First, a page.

This was Guinness’s first outing as a romantic lead, but Guinness being Guinness he’s not the most romantic lead you’ve ever seen. Adopting a dreamy, wistful, semi-surprised look for most of the movie, Guinness does his best to look beatific even when things aren’t going entirely Denry’s way. It’s a performance full of light touches and broad brush strokes, charm and unassuming wit, with Guinness looking eternally cheerful and eternally optimistic. It’s often a carefree, overly relaxed portrayal, with Guinness opting for nonchalance instead of keen involvement, and it matches the light, frivolous nature of the material. This is a comedy, through and through, and one that’s played at just the right level – bordering on farce – by all concerned. You can reckon on the cast imbuing the characters with exactly the right mannerisms and exactly the right motivations, whether it’s Johns’ mercenary dance teacher, Chapman’s unctuous public official, or Hobson’s stately yet approachable Countess. They offer the cinematic equivalent of comfort food, and he experience of watching the movie is all the better for it.
But even though it’s an outright comedy, there are still dramatic elements that add depth to the material, such as an underlying critique of social conventions that’s dropped onto centre stage at times just to remind the audience that there’s more to the movie than laughs aplenty (even if most of those elements are steamrollered into submission by the end). Also there are moments where Denry’s plans look as if they might all tumble around him, and the movie adopts a plaintive, melancholy tone before Denry extricates himself in such a way that he comes out ahead (and make no mistake, Eric Ambler’s screenplay is firmly behind Denry all the way). And then there are the romantic antics of Denry and Miss Earp, an adversarial relationship that somehow seems fortuitous and yet ineluctably doomed at the same time. Guinness and Johns spar with each other delightfully, and the conclusion to their Llandudno trip – “I only said Rockefeller” – is beautifully judged and executed.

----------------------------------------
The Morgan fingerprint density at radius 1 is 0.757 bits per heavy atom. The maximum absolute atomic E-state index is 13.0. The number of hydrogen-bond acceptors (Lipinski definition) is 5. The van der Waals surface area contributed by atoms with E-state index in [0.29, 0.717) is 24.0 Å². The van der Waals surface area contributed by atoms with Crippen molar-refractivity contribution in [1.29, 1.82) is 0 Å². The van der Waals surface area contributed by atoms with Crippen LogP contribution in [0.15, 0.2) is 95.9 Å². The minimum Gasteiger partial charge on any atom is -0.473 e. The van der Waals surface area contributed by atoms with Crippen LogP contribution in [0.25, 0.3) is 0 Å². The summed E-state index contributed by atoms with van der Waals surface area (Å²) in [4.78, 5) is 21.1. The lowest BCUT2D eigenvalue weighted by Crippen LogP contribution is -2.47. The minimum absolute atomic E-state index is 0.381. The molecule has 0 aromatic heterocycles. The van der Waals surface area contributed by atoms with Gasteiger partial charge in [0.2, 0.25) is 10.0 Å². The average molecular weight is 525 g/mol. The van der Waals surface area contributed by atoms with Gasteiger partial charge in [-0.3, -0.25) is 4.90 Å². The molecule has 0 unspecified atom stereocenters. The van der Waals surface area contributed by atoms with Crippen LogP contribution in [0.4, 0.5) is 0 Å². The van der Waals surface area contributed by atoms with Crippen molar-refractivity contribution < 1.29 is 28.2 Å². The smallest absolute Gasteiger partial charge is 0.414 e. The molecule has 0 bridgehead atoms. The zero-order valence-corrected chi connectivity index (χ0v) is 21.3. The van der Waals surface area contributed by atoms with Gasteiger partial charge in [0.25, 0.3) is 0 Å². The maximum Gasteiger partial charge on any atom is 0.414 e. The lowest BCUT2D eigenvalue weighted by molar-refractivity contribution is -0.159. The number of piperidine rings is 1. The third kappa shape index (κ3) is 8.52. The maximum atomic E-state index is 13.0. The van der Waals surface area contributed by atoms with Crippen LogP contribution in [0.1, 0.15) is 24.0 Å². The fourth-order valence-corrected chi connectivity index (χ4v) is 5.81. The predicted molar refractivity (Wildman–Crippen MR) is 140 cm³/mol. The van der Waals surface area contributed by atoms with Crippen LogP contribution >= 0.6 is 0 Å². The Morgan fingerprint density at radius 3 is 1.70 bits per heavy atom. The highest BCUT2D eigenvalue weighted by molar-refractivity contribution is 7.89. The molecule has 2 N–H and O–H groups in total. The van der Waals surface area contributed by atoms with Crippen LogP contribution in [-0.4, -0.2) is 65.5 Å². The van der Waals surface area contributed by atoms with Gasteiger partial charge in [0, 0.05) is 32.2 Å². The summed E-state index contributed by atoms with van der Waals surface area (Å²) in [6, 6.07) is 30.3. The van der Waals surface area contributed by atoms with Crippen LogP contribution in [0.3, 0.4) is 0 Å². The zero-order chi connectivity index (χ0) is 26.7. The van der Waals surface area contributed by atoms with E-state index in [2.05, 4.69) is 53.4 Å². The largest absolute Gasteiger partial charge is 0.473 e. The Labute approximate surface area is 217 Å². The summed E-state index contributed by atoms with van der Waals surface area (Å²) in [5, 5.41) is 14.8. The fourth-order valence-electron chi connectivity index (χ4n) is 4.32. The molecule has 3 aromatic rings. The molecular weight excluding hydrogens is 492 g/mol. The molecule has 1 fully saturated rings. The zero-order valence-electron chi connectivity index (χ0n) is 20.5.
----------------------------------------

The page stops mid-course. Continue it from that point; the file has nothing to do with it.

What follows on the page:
What drama there is, though, is completely overwhelmed by the movie’s earnest desire to entertain its audience purely and thoroughly. This isn’t a movie that will have you mulling over its finer points for weeks afterwards, nor is it a movie where its parochial backdrop serves as anything more than just that, a backdrop for the rags to riches tale of Denry’s success as a social climber. It’s directed nimbly and with a keen eye by Neame for the absurdity of having a whey-faced cheat as its “hero”, and he and Guinness have created a loveable seducer to hang their story on. Buoyed by crisp cinematography by the ever-reliable Oswald Morris, and with a singsong, happy-go-lucky score by William Alwyn, this is marvellous entertainment that doesn’t need to be anything more than it is: a silly, giddy, unpretentious piece of fun.
Rating: 8/10 – Guinness is on fine form (as always), and though he’ll never convince as a romantic lead, he does convince as a conniver and an opportunist, and retains a likeability that’s hard to ignore; easy-going and happy to be nothing more than a bit of fluff to be enjoyed for what it is, The Card is a genuinely cheerful experience, and proof yet again that they don’t make ’em like that anymore. (22/31)
NOTE: Sadly, there isn’t a trailer available for The Card.